Deciding to get a rabbit
Rabbits make wonderful indoor pets, they have excellent personalities and can be a lot of fun. However,
before deciding to get a rabbit, it is important to consider a number of things. While it's easy to get swept up in the excitement of getting a new pet, it's important to first assess whether or not you can truly provide a good long-term home to a pet rabbit.
Housing: Rabbits are social animals. The location of a rabbit's housing area within your home (which can take the form of a puppy pen, large cage, or just an area with the food, litter boxes, and cardboard box) is an extremely important consideration. You'll have to make sure the rabbit has a place to relax by himself but is not completely separated from the family. Rabbits need social interaction, plenty of exercise, and a lot of activities.
Rabbit Proofing: If the rabbit will be free to run around the house or room, you will absolutely need to rabbit proof the area. Even if you keep the rabbit in a cage or puppy pen, you still will need to safeguard your home when you let the rabbit out for supervised exercise. Rabbits are very curious creatures. They will find a way to get into your computer cables, wires, furniture, carpets, rugs, etc. They will even eat your most important documents!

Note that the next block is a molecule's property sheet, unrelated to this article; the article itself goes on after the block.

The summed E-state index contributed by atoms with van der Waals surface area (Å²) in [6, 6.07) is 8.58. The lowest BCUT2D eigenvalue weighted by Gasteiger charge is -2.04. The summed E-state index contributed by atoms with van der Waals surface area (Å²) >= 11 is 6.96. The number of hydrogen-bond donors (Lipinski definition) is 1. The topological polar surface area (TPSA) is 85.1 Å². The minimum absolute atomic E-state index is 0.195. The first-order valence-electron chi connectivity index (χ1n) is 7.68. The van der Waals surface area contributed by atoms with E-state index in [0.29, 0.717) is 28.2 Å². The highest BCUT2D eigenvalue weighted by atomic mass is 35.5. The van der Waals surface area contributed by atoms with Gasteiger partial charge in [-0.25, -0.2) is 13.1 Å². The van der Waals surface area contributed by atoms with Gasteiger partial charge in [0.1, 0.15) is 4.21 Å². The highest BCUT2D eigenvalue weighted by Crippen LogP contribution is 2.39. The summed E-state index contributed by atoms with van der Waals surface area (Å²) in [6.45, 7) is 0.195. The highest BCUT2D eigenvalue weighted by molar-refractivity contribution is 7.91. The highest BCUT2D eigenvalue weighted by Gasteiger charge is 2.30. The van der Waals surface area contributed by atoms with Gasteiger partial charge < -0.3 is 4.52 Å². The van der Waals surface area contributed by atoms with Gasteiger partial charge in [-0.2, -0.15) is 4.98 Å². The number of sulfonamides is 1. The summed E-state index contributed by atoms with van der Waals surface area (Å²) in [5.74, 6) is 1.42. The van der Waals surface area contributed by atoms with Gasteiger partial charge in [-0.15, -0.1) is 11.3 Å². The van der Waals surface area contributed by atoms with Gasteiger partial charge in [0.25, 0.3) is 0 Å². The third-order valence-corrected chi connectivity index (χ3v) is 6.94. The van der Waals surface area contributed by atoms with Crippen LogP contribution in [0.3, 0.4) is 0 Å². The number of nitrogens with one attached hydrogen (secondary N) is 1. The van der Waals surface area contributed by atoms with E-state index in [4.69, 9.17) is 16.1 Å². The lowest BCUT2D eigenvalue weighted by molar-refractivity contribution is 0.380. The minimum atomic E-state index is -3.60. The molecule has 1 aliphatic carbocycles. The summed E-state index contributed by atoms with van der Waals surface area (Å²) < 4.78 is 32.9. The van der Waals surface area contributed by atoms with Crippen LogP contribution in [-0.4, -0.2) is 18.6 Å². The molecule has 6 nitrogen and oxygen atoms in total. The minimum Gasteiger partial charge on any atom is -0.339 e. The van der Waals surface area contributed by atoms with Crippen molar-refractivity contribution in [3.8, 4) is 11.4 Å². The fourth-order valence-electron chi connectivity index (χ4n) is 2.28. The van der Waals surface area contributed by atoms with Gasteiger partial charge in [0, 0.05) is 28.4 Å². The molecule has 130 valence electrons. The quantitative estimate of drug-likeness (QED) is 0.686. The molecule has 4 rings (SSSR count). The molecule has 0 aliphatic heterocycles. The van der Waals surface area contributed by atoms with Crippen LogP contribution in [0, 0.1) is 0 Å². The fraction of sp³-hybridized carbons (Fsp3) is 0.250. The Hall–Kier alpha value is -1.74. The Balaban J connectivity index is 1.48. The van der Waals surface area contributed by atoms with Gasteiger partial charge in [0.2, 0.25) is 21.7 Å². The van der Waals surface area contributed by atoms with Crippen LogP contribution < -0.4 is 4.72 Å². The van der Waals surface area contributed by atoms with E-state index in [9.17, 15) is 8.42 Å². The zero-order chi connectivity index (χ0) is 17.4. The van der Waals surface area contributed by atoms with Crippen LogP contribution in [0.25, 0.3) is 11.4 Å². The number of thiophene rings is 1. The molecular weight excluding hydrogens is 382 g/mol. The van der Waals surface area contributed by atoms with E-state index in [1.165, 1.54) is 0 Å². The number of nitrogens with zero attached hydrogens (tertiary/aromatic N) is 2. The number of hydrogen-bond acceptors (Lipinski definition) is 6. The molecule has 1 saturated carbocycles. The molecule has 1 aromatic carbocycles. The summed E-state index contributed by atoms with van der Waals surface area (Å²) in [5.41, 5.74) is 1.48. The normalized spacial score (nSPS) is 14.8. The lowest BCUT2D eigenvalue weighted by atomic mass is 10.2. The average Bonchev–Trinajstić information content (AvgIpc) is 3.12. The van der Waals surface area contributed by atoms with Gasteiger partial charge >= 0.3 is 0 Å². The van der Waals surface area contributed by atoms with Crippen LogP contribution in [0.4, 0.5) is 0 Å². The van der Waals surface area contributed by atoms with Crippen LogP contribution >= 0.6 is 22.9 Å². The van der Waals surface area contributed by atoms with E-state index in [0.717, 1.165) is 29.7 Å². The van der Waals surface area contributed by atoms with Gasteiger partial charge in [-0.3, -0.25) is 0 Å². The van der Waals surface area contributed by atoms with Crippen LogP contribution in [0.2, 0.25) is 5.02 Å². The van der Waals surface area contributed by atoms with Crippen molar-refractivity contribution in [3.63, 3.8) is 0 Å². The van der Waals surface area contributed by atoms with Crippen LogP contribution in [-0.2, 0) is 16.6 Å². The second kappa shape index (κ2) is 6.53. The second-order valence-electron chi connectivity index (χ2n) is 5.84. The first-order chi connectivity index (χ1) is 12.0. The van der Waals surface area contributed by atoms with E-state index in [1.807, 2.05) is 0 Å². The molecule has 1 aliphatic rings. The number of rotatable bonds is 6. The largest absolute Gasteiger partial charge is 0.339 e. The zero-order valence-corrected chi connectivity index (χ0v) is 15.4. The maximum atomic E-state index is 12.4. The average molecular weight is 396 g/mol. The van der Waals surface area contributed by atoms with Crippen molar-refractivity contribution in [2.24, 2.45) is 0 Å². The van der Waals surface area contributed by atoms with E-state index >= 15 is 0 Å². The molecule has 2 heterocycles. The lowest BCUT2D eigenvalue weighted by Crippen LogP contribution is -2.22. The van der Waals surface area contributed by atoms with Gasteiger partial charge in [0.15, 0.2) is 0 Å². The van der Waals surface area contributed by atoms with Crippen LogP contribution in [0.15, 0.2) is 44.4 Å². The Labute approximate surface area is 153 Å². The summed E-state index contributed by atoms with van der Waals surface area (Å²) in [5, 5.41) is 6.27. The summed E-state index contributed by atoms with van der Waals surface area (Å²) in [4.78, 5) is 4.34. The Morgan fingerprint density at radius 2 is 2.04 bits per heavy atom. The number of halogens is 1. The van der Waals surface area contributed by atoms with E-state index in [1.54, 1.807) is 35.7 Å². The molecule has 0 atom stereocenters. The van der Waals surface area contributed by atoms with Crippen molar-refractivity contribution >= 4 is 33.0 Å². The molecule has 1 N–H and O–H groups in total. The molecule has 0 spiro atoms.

Activities and fun: Rabbits will get into trouble if they are bored. They'll make their own fun chewing your possessions if you don't provide other forms of entertainment. A great toy for rabbits is a cardboard box filled with empty toilet paper rolls, old phone books, and other paper products you find around the house.
Toilet Training: Toilet training can be frustrating at times, but the key is persistence and consistent reinforcement of good habits
Food: It's important to have a good understanding of a rabbit's nutritional needs throughout his/her life. Proper nutrition (and in the correct amounts) is vital for a rabbit's well-being. The main part of a rabbit's diet is fibre. Rabbits must have access to unlimited grass hays at all times.
Good pets for childrencscart_ Rabbits are most comfortable on the ground, so your rabbit may not enjoy being picked up and held. For this reason, rabbits make rewarding pets for adults and supervised older children but are not suitable for younger children. Rabbits need loving, patient owners who are prepared to spend plenty of time with them.They live for 8–12 years so are a long-term commitment.
You can find out more about all of the above by reading through our articles.